This week, London property moguls and an arts executive consider their respective fortunes under a Tory government, while others escape politics by embracing the virtual world and life at high altitude
Heads for heights
Some would call it foolhardy, others the ultimate adventure but, for two skyscraper climbers ascending the under-construction Ping An International tower, it was just the latest rooftop to be scaled. Footage posted on YouTube of the two masked climbers, believed to be Ukrainian and Russian photographers Vitaliy Raskalov and Vadim Makhorov, shows them scaling the tower, showing off its spectacular views and evading security. The soon-to-be finance centre in Shenzhen, China, currently stands at 660m, making it the second tallest tower in the world for the moment. First place still belongs to Dubai’s Burj Kahlifa. Previously the pair have successfully climbed up Shanghai Tower, Cologne Cathedral and the Great Pyramid of Giza to achieve breathtaking shots for their “ontheroofs” project.
Wealthy residential investors breathed a collective sigh of relief as the Conservative Party won the general election. The result was good news for those seeking a safe haven for their money, according to real estate adviser London Central Portfolio (LCP), which said at least £100m worth of prime central London residential property changed hands last weekend. Overseas investors were cock-a-hoop. One such person from Hong Kong told LCP: “Congratulations to the Conservative Party to win with a majority. All the polls were downright wrong. If Labour were to win, Britain would go down into the toilet, so to speak.”
Desperately seeking a culture vulture
The Tories’ victory is being lamented by many in the arts who predict more funding cuts. But there’s another way to look at it. Charles Saumarez Smith, chief executive of the Royal Academy, was quick to turn Labour’s defeat to his advantage during a press conference this week announcing Sisk’s appointment as contractor on the institution’s £50m redevelopment project (see page 14). Despite generous support from a number of trusts, they are still a little shy of the total. Asked whether any of the Mayfair hedge funds based round the Royal Academy had contributed, Saumarez Smith said sadly not. “Rightly or wrongly the big donors in this country are the big donors to every major project,” he said. “I have spent a lot of time and energy seeking new sources of funding, including time in the Gulf.” Then, spotting an opportunity, he added: “There are a lot of wealthy people in this country who now won’t be punitively taxed. I need one lead donor to give £5m.” Good luck to you, sir!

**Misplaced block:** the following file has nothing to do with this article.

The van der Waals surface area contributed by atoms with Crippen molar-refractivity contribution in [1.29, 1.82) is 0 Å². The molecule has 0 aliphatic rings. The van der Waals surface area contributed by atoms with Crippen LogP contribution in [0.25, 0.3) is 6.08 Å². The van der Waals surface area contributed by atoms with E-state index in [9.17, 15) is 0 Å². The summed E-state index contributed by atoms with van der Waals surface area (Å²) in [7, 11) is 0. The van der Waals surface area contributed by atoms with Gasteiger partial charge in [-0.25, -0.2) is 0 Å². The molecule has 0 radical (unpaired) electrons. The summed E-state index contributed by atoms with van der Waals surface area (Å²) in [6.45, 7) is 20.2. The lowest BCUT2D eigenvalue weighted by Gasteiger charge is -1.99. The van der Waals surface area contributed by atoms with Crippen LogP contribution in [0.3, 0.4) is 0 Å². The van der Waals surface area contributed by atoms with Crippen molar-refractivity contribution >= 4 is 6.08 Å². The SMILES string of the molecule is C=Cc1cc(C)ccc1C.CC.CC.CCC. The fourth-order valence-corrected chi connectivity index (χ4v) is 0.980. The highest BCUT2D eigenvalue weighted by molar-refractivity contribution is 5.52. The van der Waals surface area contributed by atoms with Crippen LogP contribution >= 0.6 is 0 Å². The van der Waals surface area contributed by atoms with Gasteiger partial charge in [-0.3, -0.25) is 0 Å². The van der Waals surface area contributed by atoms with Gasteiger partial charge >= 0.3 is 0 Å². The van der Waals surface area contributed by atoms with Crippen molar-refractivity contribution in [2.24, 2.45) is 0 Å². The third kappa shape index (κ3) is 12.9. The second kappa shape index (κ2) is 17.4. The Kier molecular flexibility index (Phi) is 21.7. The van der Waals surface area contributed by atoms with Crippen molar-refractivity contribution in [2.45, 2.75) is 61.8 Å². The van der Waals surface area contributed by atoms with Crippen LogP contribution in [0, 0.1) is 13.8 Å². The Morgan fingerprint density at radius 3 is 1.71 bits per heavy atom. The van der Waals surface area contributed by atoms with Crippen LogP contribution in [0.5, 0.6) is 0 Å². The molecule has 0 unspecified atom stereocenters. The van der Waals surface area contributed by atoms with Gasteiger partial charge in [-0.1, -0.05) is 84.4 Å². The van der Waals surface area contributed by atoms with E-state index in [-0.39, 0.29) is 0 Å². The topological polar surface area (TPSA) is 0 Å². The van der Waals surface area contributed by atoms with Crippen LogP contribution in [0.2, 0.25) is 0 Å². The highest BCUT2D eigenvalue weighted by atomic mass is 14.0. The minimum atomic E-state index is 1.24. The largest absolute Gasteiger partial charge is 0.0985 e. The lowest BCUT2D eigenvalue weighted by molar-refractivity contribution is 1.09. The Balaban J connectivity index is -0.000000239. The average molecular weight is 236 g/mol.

Argent keeps its contractors close - the developer behind lauded mixed-use schemes King’s Cross and Birmingham’s Brindleyplace is famed for rolling out work to a small handful of trusted contractors. Of late these have been the trio of Bam, Kier and Carillion. So the fact the developer has turned to one of the three’s rival contractors, the Wates Group, to hire a new non-executive director may pique interest in the industry. Wates Group chairman James Wates (pictured) has joined the Argent board. Can we expect Wates to feature on any Argent jobs in future?
The Chartered Institute of Building (CIOB) has announced the winner of its Minecraft competition, designed to highlight the computer game’s potential to get young people interested in a career in construction. Totally_Guy, real name Guy MacDonnell, got an election-winning 52.9% of the vote for his virtual imitation of Beijing’s CCTV Tower (pictured). The hardcore Minecrafter, who doubles up as a quantity surveyor for Interserve, said he went into great detail in planning his build, “doing research with the building plans and elevations and projecting that information to suit the size of the plot of land”. MacDonnell credited Minecraft’s lack of gravity in helping him complete the tower.
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